Comment Source:In example 3.51 I think objects \\(u\\) and \\(z\\) and morphisms \\(a, b, h, k\\) could mislead someone, one could delete them and have just an elaborated naturality square 3.49, and to elaborate it more, paint also a complex conmutative diagram in \\(\mathcal{C}\\), that would have two separate, blue and a red same-shape "shadows" in \\(\mathcal{D}\\), with a green \\(\mathcal{D}\\)-morphism between each blue and red shadow of the objects of the diagram in \\(\mathcal{C}\\). \\(a, b, h, k\\) were happy denizens of \\(\mathcal{D}\\) that didn't knew they had to relate with the new blue and red images of morphisms of \\(\mathcal{C}\\).
  • 6.

    Regarding the introduction, one real life case that happens in industry is that software projects are evolving animals with incremental versions, updates, upgrades, new features, fixes... and the transition from waterfall to agilistic requirement management demands that data schemas need to be adaptable. One must provide a mechanism that allow a version deployed at a client to be actualized to a newer one without the client loosing its data. So frequently even in the same project an update implies a sort of data "migration".

    Comment Source:Regarding the introduction, one real life case that happens in industry is that software projects are evolving animals with incremental versions, updates, upgrades, new features, fixes... and the transition from waterfall to agilistic requirement management demands that data schemas need to be adaptable. One must provide a mechanism that allow a version deployed at a client to be actualized to a newer one without the client loosing its data. So frequently even in the same project an update implies a sort of data "migration".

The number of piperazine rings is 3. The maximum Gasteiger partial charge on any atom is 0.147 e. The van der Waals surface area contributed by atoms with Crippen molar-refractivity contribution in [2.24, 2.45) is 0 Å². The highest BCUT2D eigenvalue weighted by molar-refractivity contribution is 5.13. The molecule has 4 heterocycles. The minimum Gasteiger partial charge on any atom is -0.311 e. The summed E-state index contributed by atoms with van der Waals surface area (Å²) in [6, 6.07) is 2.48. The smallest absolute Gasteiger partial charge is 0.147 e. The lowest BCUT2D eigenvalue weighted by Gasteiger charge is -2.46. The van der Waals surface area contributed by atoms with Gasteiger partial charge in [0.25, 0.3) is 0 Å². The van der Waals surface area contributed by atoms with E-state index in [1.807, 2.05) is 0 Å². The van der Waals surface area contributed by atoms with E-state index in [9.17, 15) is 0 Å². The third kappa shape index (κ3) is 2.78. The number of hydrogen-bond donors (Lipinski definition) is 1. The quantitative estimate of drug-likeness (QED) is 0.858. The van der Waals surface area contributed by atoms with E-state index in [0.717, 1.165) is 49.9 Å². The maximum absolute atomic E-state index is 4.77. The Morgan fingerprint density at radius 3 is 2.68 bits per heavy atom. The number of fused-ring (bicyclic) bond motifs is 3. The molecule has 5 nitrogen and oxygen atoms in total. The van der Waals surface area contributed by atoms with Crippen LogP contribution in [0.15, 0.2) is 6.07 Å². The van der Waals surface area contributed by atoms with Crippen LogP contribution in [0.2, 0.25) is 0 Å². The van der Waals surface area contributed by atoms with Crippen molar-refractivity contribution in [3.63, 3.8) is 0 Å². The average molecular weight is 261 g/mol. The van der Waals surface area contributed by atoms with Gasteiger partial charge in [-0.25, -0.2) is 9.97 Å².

• 7.
    edited June 5

    Julio - I guess you're happy now, but a "diagram of shape \(\mathcal{A}\) in the category \(\mathcal{B}\)" is just a functor \(F : \mathcal{A} \to \mathcal{B}\). (I'm deliberately using completely different letters, because you should never get attached to particular letters.)

    So, for example, there's a category \(\mathcal{A}\) called the square:

    image

    and we can look at a diagram of this shape in any category \(\mathcal{B}\). Very roughly speaking, it's like a picture of shape \(\mathcal{A}\) drawn on the canvas \(\mathcal{B}\). This is a very important and beautiful idea.

    Comment Source:Julio - I guess you're happy now, but a "diagram of shape \\(\mathcal{A}\\) in the category \\(\mathcal{B}\\)" is just a functor \\(F : \mathcal{A} \to \mathcal{B}\\). (I'm deliberately using completely different letters, because you should never get attached to particular letters.) So, for example, there's a category \\(\mathcal{A}\\) called the **square**: <center><img src = "http://math.ucr.edu/home/baez/mathematical/7_sketches/graph_square.png"></center> and we can look at a diagram of this shape in any category \\(\mathcal{B}\\). Very roughly speaking, it's like a picture of shape \\(\mathcal{A}\\) drawn on the canvas \\(\mathcal{B}\\). This is a very important and beautiful idea.